Art, Literature, Theater, Music: Florida Keys Culture Thrives
FLORIDA KEYS — In the mid-1930s, with the Florida Keys reeling from the Great Depression, Florida Gov. Julius Stone and the Federal Emergency Relief Administration coordinated an influx of artists and writers to paint murals, write guidebooks, teach craft classes and help turn the area into an attractive vacation destination.
Today, the Keys’ creative and cultural community is more vibrant and varied than Stone ever could have imagined. Writers are drawn to the area by the easygoing ambiance and the company of their compadres, musicians and actors by the chance to practice their craft before a knowledgeable and appreciative audience, and artists by the ever-changing tropical light and the opportunity to depict a uniquely engaging locale.
The presence of the Keys’ visual, literary and performing artists — and the galleries and theaters where they showcase their talent — makes every visit to the island chain a cultural delight.
Visitors seeking the work of artists and artisans can find it literally from one end of the Keys to the other. Galleries abound featuring oils and watercolors, sculpture, Haitian primitives, collage, pottery, hand-crafted jewelry, wood carving, stained and blown glass, prints and serigraphs, metalwork, acrylics and fine crafts.
Some galleries spotlight tropically themed pieces, some are cooperatives run by the artists themselves and others are gallery/studios where visitors can meet the artists and observe them at work. Regular gallery strolls and art walks are popular, particularly in Key West’s historic Old Town and Islamorada’s flourishing Morada Way Arts & Cultural District.
In addition, the Florida Keys offer a full calendar of art and crafts shows. Ranging from juried exhibitions of fine art to colorful craft extravaganzas, these gatherings draw creative spirits from the Keys and elsewhere. Among the most significant is the Pigeon Key Art Festival, held in Marathon each February and named for a tiny island beneath the Old Seven Mile Bridge.
Outdoor art can be seen throughout the Keys, whether it’s murals celebrating the underwater world or sculptures enhancing public places.
At the heart of Key West’s creative atmosphere is its literary legacy. Tennessee Williams maintained a home on the island from 1949 until his death, Robert Frost was a frequent visitor and Ernest Hemingway produced some of his finest work during his decade-long residence. Every July, Key West hosts a festival celebrating Hemingway’s life and work that includes an internationally recognized short story contest. In addition, Hemingway’s home is open for tours.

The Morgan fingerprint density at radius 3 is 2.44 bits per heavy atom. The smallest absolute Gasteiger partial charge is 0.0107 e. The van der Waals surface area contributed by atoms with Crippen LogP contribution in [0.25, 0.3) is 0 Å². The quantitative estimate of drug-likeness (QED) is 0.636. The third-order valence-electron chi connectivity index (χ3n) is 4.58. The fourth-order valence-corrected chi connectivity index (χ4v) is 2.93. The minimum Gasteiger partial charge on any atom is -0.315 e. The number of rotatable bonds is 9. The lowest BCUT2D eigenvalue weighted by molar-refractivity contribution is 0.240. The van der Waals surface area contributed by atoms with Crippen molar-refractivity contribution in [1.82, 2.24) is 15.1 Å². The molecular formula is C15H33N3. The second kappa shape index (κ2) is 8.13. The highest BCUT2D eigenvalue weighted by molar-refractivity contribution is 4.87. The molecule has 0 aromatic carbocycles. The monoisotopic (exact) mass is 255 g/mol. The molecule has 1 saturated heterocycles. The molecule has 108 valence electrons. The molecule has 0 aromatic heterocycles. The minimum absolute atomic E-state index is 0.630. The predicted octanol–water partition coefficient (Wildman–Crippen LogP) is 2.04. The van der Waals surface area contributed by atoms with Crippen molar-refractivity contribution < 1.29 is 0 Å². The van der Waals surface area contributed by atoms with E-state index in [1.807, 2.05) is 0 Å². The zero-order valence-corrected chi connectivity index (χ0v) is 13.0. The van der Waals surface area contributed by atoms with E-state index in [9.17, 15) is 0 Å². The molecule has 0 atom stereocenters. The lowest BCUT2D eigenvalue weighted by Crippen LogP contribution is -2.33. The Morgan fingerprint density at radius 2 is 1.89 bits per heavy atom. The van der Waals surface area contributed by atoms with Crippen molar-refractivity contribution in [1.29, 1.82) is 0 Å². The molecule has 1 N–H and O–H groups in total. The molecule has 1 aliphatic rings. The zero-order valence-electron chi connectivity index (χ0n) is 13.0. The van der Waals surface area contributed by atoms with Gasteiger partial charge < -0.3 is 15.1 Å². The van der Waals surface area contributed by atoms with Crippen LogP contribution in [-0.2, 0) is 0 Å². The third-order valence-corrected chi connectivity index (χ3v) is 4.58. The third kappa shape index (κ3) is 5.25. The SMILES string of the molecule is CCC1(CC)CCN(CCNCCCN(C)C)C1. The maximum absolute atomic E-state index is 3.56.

Today Key West’s literary community, which has sheltered many Pulitzer Prize winners and notables ranging from Elizabeth Bishop to Judy Blume, continues to thrive. Each January, the widely recognized Key West Literary Seminar draws writers such as Amy Tan, Frank McCourt and Joyce Carol Oates to explore aspects of literature relating to a specific theme.
From Key West to Key Largo, the performing arts flourish. The Keys are home to numerous theaters and community groups, many with long and productive histories, whose offerings are enthusiastically supported by residents and visitors.
The talent pool encompasses skilled locals and visiting professional actors seeking sunshine and creative opportunities. Full-book musicals, searing dramas, sidesplitting comedies and children’s shows all take their turn on the stages of the Keys.
While some Keys visitors are attracted by the musical sounds of waves lapping the shore and breezes stirring the palms, many other types of music can be heard along the island chain. Notable musical groups and presenters include Impromptu Classical Concerts of Key West, the Middle Keys Concert Association, the Key West Pops and Islamorada Community Entertainment.
Performance venues include the Tennessee Williams Theatre, TIB Bank of the Keys Amphitheater in Islamorada and Key Largo’s Murray E. Nelson Government and Cultural Center.
The Florida Keys may be best known for their exceptional diving and fishing, easygoing tropical atmosphere and warm and welcoming climate, but their place as a haven for creative spirits can’t be denied. Founded on the legacy of Ernest Hemingway and the efforts of Julius Stone, culture in the Keys is a vital part of the area’s unique and vibrant appeal.
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